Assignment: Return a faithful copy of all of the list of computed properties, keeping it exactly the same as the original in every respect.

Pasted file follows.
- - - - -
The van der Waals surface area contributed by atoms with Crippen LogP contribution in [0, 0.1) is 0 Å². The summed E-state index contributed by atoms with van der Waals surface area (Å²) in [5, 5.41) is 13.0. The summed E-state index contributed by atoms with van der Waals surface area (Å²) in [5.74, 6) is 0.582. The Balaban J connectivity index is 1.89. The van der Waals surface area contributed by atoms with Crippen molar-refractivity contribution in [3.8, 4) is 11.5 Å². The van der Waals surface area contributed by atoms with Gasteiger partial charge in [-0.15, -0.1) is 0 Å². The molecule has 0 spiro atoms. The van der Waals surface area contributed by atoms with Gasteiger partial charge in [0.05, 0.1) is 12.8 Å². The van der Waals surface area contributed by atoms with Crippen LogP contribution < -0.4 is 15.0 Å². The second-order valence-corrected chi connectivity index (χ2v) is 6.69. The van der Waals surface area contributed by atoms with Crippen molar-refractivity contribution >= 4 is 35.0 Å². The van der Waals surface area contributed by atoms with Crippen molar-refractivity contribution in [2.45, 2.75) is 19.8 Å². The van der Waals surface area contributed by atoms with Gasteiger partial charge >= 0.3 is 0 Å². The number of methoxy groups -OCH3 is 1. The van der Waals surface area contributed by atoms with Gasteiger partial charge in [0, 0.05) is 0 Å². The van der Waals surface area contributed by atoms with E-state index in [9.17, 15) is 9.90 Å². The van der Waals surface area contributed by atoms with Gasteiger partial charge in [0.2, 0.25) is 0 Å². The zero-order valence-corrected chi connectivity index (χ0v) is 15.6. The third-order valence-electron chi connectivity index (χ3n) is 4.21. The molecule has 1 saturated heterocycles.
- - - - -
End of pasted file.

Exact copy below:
The van der Waals surface area contributed by atoms with Crippen LogP contribution in [0, 0.1) is 0 Å². The summed E-state index contributed by atoms with van der Waals surface area (Å²) in [5, 5.41) is 13.0. The summed E-state index contributed by atoms with van der Waals surface area (Å²) in [5.74, 6) is 0.582. The Balaban J connectivity index is 1.89. The van der Waals surface area contributed by atoms with Crippen molar-refractivity contribution in [3.8, 4) is 11.5 Å². The van der Waals surface area contributed by atoms with Gasteiger partial charge in [-0.15, -0.1) is 0 Å². The molecule has 0 spiro atoms. The van der Waals surface area contributed by atoms with Gasteiger partial charge in [0.05, 0.1) is 12.8 Å². The van der Waals surface area contributed by atoms with Crippen LogP contribution < -0.4 is 15.0 Å². The second-order valence-corrected chi connectivity index (χ2v) is 6.69. The van der Waals surface area contributed by atoms with Crippen molar-refractivity contribution >= 4 is 35.0 Å². The van der Waals surface area contributed by atoms with Crippen molar-refractivity contribution in [2.45, 2.75) is 19.8 Å². The van der Waals surface area contributed by atoms with Gasteiger partial charge >= 0.3 is 0 Å². The number of methoxy groups -OCH3 is 1. The van der Waals surface area contributed by atoms with Gasteiger partial charge in [0, 0.05) is 0 Å². The van der Waals surface area contributed by atoms with E-state index in [9.17, 15) is 9.90 Å². The van der Waals surface area contributed by atoms with Gasteiger partial charge in [0.2, 0.25) is 0 Å². The zero-order valence-corrected chi connectivity index (χ0v) is 15.6. The third-order valence-electron chi connectivity index (χ3n) is 4.21. The molecule has 1 saturated heterocycles.